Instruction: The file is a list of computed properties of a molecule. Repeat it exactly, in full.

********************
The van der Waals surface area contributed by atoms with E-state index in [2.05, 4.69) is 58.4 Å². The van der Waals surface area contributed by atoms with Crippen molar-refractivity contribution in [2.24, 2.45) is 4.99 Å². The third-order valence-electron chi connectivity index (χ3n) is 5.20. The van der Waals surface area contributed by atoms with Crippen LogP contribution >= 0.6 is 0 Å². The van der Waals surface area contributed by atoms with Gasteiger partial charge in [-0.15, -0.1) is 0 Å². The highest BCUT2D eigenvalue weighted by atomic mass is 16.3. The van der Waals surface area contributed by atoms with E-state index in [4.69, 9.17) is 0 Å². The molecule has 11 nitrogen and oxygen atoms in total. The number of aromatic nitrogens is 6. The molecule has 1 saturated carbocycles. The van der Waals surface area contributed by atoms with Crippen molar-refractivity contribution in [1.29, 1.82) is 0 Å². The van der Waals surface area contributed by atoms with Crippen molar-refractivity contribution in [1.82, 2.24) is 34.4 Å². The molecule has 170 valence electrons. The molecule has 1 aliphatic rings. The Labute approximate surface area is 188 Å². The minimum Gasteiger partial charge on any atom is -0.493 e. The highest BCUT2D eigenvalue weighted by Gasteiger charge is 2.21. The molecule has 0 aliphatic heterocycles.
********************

The van der Waals surface area contributed by atoms with E-state index in [2.05, 4.69) is 58.4 Å². The van der Waals surface area contributed by atoms with Crippen molar-refractivity contribution in [2.24, 2.45) is 4.99 Å². The third-order valence-electron chi connectivity index (χ3n) is 5.20. The van der Waals surface area contributed by atoms with Crippen LogP contribution >= 0.6 is 0 Å². The van der Waals surface area contributed by atoms with Gasteiger partial charge in [-0.15, -0.1) is 0 Å². The highest BCUT2D eigenvalue weighted by atomic mass is 16.3. The van der Waals surface area contributed by atoms with E-state index in [4.69, 9.17) is 0 Å². The molecule has 11 nitrogen and oxygen atoms in total. The number of aromatic nitrogens is 6. The molecule has 1 saturated carbocycles. The van der Waals surface area contributed by atoms with Crippen molar-refractivity contribution in [1.29, 1.82) is 0 Å². The van der Waals surface area contributed by atoms with Crippen molar-refractivity contribution in [1.82, 2.24) is 34.4 Å². The molecule has 170 valence electrons. The molecule has 1 aliphatic rings. The Labute approximate surface area is 188 Å². The minimum Gasteiger partial charge on any atom is -0.493 e. The highest BCUT2D eigenvalue weighted by Gasteiger charge is 2.21. The molecule has 0 aliphatic heterocycles.